too young to kill | brite futures
One who likes to travel might know that the journey is more important than the destination from experience or one might simply want to believe it because they’re stuck inside a stuffy 1979 Trans Am with a bipolar creep and his deranged ferret in the middle of a desert in the middle of nowhere. My situation was the ladder.
I tried my best to make the best of this position because if I wasn’t stuck in this car, I’d probably be dead if that bipolar creep, Duke Warner, hadn’t saved my life and hadn’t to taken me with him when he left town because of mass anarchy and bombings in this country. I’m still not sure why I’m with him and his ferret in this suffocating car, but I’m honestly lucky that I got to leave the civilized world for a long drive through the deserts of Arizona, so I don’t question.
After several days of traveling, I realized that Duke and I didn’t talk much. He was a little reclusive and he enjoyed dying his hair the colors of the rainbow, for example it was a deep shade of teal at the moment, and his big, dark eyes hinted at his quiet nature. I, on the other hand, would ride around in my suburb on my bike with a group of other kids with my blonde hair blowing the wind behind me. So, after a few hours of nothing Duke broke the silence, “You know, Marcia, you have a perfect frown, s sure sign of a Foster.” I looked at him strangely as if his comment on the common trait in my bloodline was far odder than it was, only to see that he wasn’t looking at me but that he hadn’t broken his focus on the road. I leaned back in the leather seat against the tares in the upholstery that had been crudely repaired with staples and duct tape. He was a strange kid, that one, but in a weird way, I liked how he said my name. He said it with a tone of happiness with an enlightening aura, something not many people did when they said my name. He didn’t say anything else and neither did I. But eventually my own weariness lured me into a deep sleep.
I awoke hours later to darkness and to the subtle snoring of a curled up Duke. I sat up and looked around trying to get a grasp on my surroundings and rubbed my eyes. After a minute or two I leaned over and tapped Duke’s shoulder. As soon as the tip of my finger touched him he woke with a start. His breathing was heavy and strained. “Duke… are you okay?” I asked cautiously. He nodded and rubbed his brow. I sat back in my seat again and he situated himself properly in his seat once more. “You don’t talk much…” I said in a blank tone.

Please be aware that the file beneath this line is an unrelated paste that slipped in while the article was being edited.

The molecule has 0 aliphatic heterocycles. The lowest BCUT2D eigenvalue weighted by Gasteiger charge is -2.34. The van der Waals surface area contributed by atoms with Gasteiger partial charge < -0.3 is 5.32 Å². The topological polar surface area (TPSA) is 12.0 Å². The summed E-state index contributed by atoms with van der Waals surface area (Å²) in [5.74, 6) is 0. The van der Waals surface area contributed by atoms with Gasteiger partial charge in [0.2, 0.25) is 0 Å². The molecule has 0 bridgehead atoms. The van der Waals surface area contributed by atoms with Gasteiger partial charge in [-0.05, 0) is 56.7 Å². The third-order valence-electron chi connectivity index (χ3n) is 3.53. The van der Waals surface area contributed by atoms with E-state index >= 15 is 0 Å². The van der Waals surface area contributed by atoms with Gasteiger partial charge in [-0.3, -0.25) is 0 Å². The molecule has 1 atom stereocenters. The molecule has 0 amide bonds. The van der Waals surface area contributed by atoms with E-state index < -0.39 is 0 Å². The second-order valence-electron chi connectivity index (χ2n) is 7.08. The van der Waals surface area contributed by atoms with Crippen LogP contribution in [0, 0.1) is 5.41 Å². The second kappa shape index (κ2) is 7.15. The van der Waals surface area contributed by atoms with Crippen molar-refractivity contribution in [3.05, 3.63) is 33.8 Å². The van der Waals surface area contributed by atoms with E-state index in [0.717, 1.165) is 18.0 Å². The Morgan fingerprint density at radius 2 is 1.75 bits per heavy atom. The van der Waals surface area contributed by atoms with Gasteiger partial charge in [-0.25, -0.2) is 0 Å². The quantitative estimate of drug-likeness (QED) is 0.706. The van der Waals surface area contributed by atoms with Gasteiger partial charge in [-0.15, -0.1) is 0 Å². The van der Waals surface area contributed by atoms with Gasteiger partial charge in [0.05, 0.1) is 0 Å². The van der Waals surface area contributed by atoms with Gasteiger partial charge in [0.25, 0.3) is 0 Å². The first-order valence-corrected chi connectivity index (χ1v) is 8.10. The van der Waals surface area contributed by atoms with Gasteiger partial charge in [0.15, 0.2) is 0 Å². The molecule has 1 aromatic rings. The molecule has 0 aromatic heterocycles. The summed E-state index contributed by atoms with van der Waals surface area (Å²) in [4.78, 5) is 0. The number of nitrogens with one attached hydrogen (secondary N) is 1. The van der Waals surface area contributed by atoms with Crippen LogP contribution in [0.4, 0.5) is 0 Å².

“I don’t do I?”
“No, not really and I’m sick of it…”
“Why? I thought you liked it when people shut up.”
“Because… because…” I stammered because in all honestly I had no idea why it annoyed me but it did and I think it was just that sometimes it’s nice to have someone to pour your heart out to. “Because… Because I’m lonely! Okay? I want someone to talk to! Someone that will talk to me! I’ve been in this car with you for DAYS! DAYS I TELL YOU! AND YOU’VE HARDLY SAID ANYTHING!”
Duke didn’t answer. Instead, he just stared at me. I noticed that my tear ducts had started to water and this didn’t help the situation. Big tears rolled down my cheeks as I sobbed silently and I buried my face in my hands and curled up in my seat. I stayed like this for a moment or two before I felt tow arms wrap around and pat my back. “Hey, listen Marcia,” Duke began, “I know that this is hard and I know that being in a shitty car for days with a creep like me isn't really a paradise retreat, but I… I…” Duke’s voice cracked and I knew he had started sobbing himself and I knew that it was from all the pressure and impact the last few days had put on our lives.
We sat like this silently for a few minutes before we broke apart and I looked him in the eye for the first time in days and he looked back at me with a smiling face. And just when we all thought that our journey to find salvation might work out in the end, we heard a gunshot, a loud, near-by gunshot and that was it, that was the end of any chance of our worlds had of having any sort of sense of serenity.
In the moment, the gunshot seemed surreal, like it had happened in my head and I didn’t even have to acknowledge it, that I could just dismiss it from my thoughts. But no, I couldn’t because it was real and it was close by. I squeezed Duke’s hand and he squeezed mine back. “Oh dear God,” I began, “Where the hell did that come from?” Then, without breaking eye contact Duke reached for a bag that was sitting near the pedals of the car and put it between the two of us. He unzipped it and we looked inside. The contents of the bag where quite simple: guns and ammo. I shot Duke an anxious look and I knew that his response meant that whoever or whatever was out there was about to walk into something none of us could walk out of.
1O minutes and 2 loaded pistols later, we were ready to go and investigate. We quietly climbed out of the vehicle and crept across the landscape carful to not make any loud noises. My heart pounded inside my chest with such force that I thought it might explode. I shakily held the gun in my hand, as did Duke, but he seemed to have more confidence in himself than I did, so lucky for me, he led the way. After about 5 minutes of creeping, we saw a large, shadowy figure only about 5 yards away. My heart nearly stopped when I saw it. My held tight to my gun. I wanted to shoot so bad, to just kill it and hope it wouldn’t hurt us, but before Duke or I made a move, I heard a loud bang and a yell before everything went black.